Unintended consequences can be intended consequences if we anticipate them, plan for them, or design strategies to avoid them. The London “tube” has signs everywhere “Mind the Gap”. Here my appeal is “Mind the Consequences.”

Predictors for BAM company impact

Sunday, December 03, 2017
Predictors for BAM company impact

There is considerable interest these days in measuring the impact of Business as Mission (BAM) companies. Is the theory of BAM something that will contribute to the intended results? How are individual BAM companies doing when compared to the quadruple bottom line? What makes for success?

Researcher and economist, Steve Rundle reported at the BAM Conference in September 2017 on research which addresses these questions in part.1 He started with two hypotheses:

Hypothesis # 1: Those BAM workers who draw a salary entirely from the business will have a greater economic impact than BAM workers who are donor supported.

Hypothesis # 2: BAM workers who are donor supported will be more effective in producing spiritual fruit than their business supported peers.

The study included appropriate numbers of subjects; and controls for location, firm size and business type, etc. Interestingly, the results demonstrated that hypothesis #1 was strongly supported, however hypothesis #2 was not supported at all.

Donor supported or business supported?

One would expect that spiritual impact would be highest for donor supported BAM practitioners; after all these are primarily missionaries who are paid to produce spiritual results. So, why such evidence? What then is correlated with effectiveness, or in other words, what are the predictors of spiritual results for these BAM practitioners? The evidence suggests:
  • Accountability to a board of directors
  • A measurable intentionality for what one is trying to achieve
  • A balanced holistic theology of mission to explain why they are there
  • Being open about one’s faith and identity
  • A perspective of ‘blessing’ the people, rather than ‘converting’
Professor Rundle points out the negative correlations; meaning factors which did not produce the intended results. They were: narrow missional orientation, secretive identity, conversion focus, being wholly donor supported.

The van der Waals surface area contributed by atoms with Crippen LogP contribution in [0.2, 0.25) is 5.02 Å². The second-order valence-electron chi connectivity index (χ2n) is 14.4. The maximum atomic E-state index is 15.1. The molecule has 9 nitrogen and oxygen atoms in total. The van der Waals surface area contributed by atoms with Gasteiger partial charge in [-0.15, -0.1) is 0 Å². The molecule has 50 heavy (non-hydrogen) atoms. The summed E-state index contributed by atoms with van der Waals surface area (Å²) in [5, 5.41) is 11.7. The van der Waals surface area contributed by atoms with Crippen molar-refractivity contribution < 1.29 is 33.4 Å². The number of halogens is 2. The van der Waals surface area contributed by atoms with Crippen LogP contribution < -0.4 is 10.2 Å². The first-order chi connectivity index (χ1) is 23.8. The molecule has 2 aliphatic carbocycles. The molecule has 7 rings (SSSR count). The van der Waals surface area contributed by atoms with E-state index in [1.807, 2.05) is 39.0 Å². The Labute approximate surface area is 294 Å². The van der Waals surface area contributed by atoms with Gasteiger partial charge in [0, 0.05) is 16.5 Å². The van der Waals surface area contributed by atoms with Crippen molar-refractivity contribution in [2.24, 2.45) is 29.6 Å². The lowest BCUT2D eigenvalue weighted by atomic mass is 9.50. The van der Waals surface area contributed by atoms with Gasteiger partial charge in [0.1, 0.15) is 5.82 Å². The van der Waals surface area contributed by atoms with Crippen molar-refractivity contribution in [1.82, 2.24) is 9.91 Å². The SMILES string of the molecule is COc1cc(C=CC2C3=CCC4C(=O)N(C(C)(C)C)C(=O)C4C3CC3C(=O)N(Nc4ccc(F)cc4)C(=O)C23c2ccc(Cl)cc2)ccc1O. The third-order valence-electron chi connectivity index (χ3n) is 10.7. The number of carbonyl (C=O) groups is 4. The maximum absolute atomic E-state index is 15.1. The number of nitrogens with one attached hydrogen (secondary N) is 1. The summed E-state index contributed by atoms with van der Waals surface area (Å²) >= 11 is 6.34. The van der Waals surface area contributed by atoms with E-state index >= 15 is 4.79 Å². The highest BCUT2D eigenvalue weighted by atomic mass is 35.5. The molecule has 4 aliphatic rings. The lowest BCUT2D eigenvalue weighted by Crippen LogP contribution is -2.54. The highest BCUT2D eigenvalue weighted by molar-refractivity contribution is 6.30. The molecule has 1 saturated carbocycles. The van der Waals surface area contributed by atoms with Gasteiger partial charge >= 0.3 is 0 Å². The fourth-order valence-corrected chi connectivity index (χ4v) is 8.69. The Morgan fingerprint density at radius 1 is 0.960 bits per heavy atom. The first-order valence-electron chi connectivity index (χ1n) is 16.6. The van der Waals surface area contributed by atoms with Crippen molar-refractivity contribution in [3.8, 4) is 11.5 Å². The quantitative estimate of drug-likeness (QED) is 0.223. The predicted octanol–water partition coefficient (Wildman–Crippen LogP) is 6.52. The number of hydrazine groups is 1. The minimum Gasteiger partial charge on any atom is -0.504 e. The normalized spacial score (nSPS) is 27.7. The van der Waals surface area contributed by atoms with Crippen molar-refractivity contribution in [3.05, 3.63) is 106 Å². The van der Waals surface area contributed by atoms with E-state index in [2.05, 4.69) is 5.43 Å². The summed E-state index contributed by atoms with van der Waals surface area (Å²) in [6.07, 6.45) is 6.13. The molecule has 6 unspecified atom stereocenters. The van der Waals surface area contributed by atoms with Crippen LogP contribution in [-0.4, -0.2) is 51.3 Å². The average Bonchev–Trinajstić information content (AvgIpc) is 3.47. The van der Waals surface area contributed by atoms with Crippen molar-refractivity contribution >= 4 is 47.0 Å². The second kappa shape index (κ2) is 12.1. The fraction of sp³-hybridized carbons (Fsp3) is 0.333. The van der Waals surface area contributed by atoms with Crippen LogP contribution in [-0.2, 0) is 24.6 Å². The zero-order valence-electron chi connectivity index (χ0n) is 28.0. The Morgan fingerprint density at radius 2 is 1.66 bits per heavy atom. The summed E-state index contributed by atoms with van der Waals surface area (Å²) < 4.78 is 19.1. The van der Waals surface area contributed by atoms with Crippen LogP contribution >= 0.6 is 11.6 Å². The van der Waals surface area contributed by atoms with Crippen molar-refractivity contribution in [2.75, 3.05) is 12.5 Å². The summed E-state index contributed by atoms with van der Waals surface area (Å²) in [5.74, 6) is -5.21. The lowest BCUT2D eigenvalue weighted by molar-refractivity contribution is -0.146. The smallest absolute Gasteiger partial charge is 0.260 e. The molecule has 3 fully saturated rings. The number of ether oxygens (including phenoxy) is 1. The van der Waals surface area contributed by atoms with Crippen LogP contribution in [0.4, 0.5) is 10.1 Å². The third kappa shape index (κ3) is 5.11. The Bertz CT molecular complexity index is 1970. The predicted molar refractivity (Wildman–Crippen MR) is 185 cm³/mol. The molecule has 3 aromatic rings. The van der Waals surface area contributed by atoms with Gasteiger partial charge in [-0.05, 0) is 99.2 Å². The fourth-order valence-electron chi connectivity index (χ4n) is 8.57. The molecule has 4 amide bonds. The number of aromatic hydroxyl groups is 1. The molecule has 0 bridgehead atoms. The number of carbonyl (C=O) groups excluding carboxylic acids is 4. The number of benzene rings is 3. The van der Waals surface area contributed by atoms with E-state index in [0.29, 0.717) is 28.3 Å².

Blessers or Converters?

He also pointed to a similar study by Mark Russell2 which produced parallel findings. Russell’s categories were called “Blessers” and “Converters”. The “Blessers” typically responded that they were there to be a blessing. Bringing others to follow Jesus was important but only one aspect of a larger purpose and vision.

The “Converters” typically tried to “keep the main thing the main thing” and viewed the business as an avenue for missionaries to proclaim the gospel and produce conversions, rather than a place to integrate faith with the work.

In a similar manner to Rundle, Russell demonstrated that the “Converters” who focused on a converting orientation, were secretive about their missionary identity, and worked independently, reported far fewer incidences of evangelism (converts) than those with a blessing mentality.

Probably similar studies are necessary before concrete propositions can be made, but such evidence as this certainly is food for thought – and ACTION!

1  Steve Rundle -- Maximizing the Impact of BAM.

2  Russell, Mark. The Missional Entrepreneur. New Hope Publishers, 2010, chapter 11.



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IBEC Ventures -- Consultants for BAM/Business as Mission